The A to Z of the Springboks vs the All Blacks

The Springboks v New Zealand clash is set to be a thriller. Photo: Andrew Cornaga/

The Springboks v New Zealand clash is set to be a thriller. Photo: Andrew Cornaga/

Published Sep 19, 2019


JOHANNESBURG - It’s finally here ... the World Cup Pool B match we have all been waiting for; it’s the Springboks taking on the All Blacks in Yokohama. 

If recent clashes between the teams are anything to go by, it should be a thriller. Here rugby writer Jacques van der Westhuyzen looks at everything you need to know about the big match, from A to Z

A is for Ardie Savea:

The big flanker is the key man up front for the All Blacks - he carries strongly, runs hard and is brutal defensively. If there’s one forward the Boks have to keep a close eye on it is Savea.

B is for Beauden Barrett:

He’s the real-deal playmaker for the All Blacks - a slippery runner, good distributor and solid defender. But, having being shifted to fullback, will he be as influential? Richie Mo’unga will, surprisingly, wear the 10 on his back.

C is for Cheslin Kolbe:

The little guy with the big heart will be key out wide, fielding high balls and cross-field kicks so he’s got a huge role to play. At just 1.8m tall, he’ll be targeted for sure. But he’s also a genuine Bok weapon with his pace out wide.

D is for Defence:

World Cup wins against the top nations are not built on attacking rugby and try-scoring; they’re built on defence and so far in 2019 the Boks have been solid enough to be confident going up against the attack-minded All Blacks.

E is for Execution:

The Boks have played, and trained, regularly together in recent times and should be familiar with one another. There should then be no excuses for a wonky scrum or poor lineout; they will have to be precise in everything they do.

F is for Faf de Klerk:

The key man for the Boks ... everything goes through him and it’s his decisions that dictate how the Boks play. He’s going to have to kick smartly and perfectly, but also snipe and dart and run; a big game for the No 9.

G is for Game-plan:

The Boks’ plan under Rassie Erasmus is fairly basic ... it’s dominate up-front, win the set-pieces and only play wide when there’s a real chance on. In expected wet weather, there’s likely to also be a big kicking element.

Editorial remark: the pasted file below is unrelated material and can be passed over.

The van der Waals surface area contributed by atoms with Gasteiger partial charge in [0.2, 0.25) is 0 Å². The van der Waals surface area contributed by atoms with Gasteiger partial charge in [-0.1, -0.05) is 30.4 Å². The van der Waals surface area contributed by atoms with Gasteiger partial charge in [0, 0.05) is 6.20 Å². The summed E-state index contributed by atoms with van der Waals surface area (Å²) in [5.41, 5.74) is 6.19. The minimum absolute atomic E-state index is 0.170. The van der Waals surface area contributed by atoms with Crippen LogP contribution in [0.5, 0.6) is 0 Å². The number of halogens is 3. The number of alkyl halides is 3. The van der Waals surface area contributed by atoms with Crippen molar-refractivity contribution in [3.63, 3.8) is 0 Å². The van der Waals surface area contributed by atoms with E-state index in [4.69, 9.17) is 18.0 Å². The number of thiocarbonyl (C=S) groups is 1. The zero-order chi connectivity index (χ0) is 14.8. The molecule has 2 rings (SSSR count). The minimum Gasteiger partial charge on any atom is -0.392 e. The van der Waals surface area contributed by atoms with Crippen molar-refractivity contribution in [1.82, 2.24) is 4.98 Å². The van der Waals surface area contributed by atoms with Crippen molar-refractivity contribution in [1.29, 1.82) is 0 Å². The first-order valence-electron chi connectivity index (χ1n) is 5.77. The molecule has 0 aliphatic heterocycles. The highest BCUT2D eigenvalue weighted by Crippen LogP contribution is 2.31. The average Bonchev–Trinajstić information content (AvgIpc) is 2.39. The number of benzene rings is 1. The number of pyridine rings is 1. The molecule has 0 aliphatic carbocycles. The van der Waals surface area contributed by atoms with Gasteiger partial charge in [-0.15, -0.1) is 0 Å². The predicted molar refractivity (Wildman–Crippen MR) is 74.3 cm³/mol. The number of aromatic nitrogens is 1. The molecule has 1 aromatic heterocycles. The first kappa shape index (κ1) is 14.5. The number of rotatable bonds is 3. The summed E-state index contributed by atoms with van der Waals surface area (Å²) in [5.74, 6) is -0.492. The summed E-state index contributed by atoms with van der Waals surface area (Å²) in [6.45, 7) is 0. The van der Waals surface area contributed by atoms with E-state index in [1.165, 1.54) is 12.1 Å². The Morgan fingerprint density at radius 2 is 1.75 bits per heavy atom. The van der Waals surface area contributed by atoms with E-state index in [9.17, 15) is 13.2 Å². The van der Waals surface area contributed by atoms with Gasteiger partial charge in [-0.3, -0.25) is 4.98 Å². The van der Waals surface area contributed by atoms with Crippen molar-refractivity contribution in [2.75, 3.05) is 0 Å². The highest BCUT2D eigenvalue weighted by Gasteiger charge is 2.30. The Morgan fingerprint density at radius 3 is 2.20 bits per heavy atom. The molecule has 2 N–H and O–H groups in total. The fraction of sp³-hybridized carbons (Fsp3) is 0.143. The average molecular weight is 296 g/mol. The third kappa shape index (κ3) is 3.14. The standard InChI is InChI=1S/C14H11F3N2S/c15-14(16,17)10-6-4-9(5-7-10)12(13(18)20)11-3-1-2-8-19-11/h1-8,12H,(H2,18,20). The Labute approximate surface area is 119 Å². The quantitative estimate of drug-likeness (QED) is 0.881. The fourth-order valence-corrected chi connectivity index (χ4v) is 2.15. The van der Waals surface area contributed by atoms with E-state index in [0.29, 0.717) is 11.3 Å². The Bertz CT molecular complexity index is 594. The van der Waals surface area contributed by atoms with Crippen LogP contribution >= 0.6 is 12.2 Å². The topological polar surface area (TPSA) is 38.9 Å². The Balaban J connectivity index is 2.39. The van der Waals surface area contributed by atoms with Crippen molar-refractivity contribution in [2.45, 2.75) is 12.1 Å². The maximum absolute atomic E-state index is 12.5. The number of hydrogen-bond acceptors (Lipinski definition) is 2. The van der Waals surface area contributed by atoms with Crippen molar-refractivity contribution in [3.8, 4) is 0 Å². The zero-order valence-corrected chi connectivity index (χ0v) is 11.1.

H is for Handre Pollard:

The Bok flyhalf has come into his own in the last two years and is now up there with the best ... but this is his big test – in hot, humid and wet weather, with the pressure on. He needs to direct the play. His goal-kicking will be key.

I is for Impact.

Who’ll come off the bench and make the biggest impact? The Boks have a world-class front-row, an enforcer in RG Snyman and a try-hungry and game-changing No 9 in Hershel Jantjies. Who’ll do the business for the All Blacks – Sonny Bill Williams?

J is for Jerome Garces

: The French referee is an experienced operator but he’s going to be under enormous pressure in what could be the biggest pool game of the tournament. We must hope he makes no controversial decision that affect the outcome.

There will be extra scrutiny of referee Jerome Garces' handling of the match on Saturday. Photo: Ryan Wilkisky/BackpagePix

K is for Kicking:

It is said that the teams that kick more also win more, so in what could be tricky and conditions, whoever wins the kicking battle - and that includes the fielding and chasing of kicks – could have the edge. And then there’s the goal-kicking!

L is for Luck:

Everyone needs a bit of luck to get ahead ... whether it’s a slipped tackle, an intercept, or the bounce of the rugby ball, there’s sure to be something over the course of 80 minutes that’s going to leave one shaking his or her head, and saying, “No way!”

M is for Malcolm Marx: